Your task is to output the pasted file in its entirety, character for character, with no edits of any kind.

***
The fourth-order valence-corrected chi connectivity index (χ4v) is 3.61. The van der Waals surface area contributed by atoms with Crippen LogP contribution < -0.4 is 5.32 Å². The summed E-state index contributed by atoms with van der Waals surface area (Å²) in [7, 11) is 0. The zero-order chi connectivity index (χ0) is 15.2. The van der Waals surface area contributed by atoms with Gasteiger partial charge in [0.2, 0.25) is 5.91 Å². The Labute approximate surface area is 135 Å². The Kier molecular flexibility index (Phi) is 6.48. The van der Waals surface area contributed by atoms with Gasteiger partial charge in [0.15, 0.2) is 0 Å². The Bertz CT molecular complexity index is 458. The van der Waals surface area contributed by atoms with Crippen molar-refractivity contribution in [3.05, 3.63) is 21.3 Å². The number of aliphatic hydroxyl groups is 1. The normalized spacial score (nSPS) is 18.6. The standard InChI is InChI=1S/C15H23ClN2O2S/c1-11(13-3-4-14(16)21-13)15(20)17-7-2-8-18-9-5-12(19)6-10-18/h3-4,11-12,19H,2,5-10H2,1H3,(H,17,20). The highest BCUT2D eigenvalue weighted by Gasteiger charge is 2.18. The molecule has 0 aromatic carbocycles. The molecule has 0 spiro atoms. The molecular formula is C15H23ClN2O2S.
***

The fourth-order valence-corrected chi connectivity index (χ4v) is 3.61. The van der Waals surface area contributed by atoms with Crippen LogP contribution < -0.4 is 5.32 Å². The summed E-state index contributed by atoms with van der Waals surface area (Å²) in [7, 11) is 0. The zero-order chi connectivity index (χ0) is 15.2. The van der Waals surface area contributed by atoms with Gasteiger partial charge in [0.2, 0.25) is 5.91 Å². The Labute approximate surface area is 135 Å². The Kier molecular flexibility index (Phi) is 6.48. The van der Waals surface area contributed by atoms with Gasteiger partial charge in [0.15, 0.2) is 0 Å². The Bertz CT molecular complexity index is 458. The van der Waals surface area contributed by atoms with Crippen molar-refractivity contribution in [3.05, 3.63) is 21.3 Å². The number of aliphatic hydroxyl groups is 1. The normalized spacial score (nSPS) is 18.6. The standard InChI is InChI=1S/C15H23ClN2O2S/c1-11(13-3-4-14(16)21-13)15(20)17-7-2-8-18-9-5-12(19)6-10-18/h3-4,11-12,19H,2,5-10H2,1H3,(H,17,20). The highest BCUT2D eigenvalue weighted by Gasteiger charge is 2.18. The molecule has 0 aromatic carbocycles. The molecule has 0 spiro atoms. The molecular formula is C15H23ClN2O2S.